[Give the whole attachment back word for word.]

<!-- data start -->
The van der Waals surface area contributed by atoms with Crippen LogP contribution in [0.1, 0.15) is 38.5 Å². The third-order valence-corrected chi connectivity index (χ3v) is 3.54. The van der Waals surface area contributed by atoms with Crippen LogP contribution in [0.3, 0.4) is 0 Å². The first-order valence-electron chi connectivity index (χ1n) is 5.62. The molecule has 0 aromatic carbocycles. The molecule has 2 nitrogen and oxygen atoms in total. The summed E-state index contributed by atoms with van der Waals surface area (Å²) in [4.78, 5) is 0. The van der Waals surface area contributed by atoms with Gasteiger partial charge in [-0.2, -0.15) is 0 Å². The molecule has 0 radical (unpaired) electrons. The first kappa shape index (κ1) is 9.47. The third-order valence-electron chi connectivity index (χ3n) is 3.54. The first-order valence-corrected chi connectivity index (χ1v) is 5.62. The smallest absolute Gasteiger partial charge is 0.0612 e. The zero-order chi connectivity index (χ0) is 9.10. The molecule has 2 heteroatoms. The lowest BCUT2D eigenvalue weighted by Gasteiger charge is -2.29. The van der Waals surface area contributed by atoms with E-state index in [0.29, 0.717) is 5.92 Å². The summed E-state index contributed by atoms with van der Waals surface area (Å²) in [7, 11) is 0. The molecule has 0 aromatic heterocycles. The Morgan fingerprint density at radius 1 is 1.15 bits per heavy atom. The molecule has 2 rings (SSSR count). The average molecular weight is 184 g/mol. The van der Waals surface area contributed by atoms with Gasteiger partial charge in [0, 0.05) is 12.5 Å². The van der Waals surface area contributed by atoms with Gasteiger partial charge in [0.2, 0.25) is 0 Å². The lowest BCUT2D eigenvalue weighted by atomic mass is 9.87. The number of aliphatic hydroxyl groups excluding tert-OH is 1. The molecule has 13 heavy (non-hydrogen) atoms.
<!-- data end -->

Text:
The van der Waals surface area contributed by atoms with Crippen LogP contribution in [0.1, 0.15) is 38.5 Å². The third-order valence-corrected chi connectivity index (χ3v) is 3.54. The van der Waals surface area contributed by atoms with Crippen LogP contribution in [0.3, 0.4) is 0 Å². The first-order valence-electron chi connectivity index (χ1n) is 5.62. The molecule has 0 aromatic carbocycles. The molecule has 2 nitrogen and oxygen atoms in total. The summed E-state index contributed by atoms with van der Waals surface area (Å²) in [4.78, 5) is 0. The van der Waals surface area contributed by atoms with Gasteiger partial charge in [-0.2, -0.15) is 0 Å². The molecule has 0 radical (unpaired) electrons. The first kappa shape index (κ1) is 9.47. The third-order valence-electron chi connectivity index (χ3n) is 3.54. The first-order valence-corrected chi connectivity index (χ1v) is 5.62. The smallest absolute Gasteiger partial charge is 0.0612 e. The zero-order chi connectivity index (χ0) is 9.10. The molecule has 2 heteroatoms. The lowest BCUT2D eigenvalue weighted by Gasteiger charge is -2.29. The van der Waals surface area contributed by atoms with E-state index in [0.29, 0.717) is 5.92 Å². The summed E-state index contributed by atoms with van der Waals surface area (Å²) in [7, 11) is 0. The molecule has 0 aromatic heterocycles. The Morgan fingerprint density at radius 1 is 1.15 bits per heavy atom. The molecule has 2 rings (SSSR count). The average molecular weight is 184 g/mol. The van der Waals surface area contributed by atoms with Gasteiger partial charge in [0, 0.05) is 12.5 Å². The van der Waals surface area contributed by atoms with Gasteiger partial charge in [0.2, 0.25) is 0 Å². The lowest BCUT2D eigenvalue weighted by atomic mass is 9.87. The number of aliphatic hydroxyl groups excluding tert-OH is 1. The molecule has 13 heavy (non-hydrogen) atoms.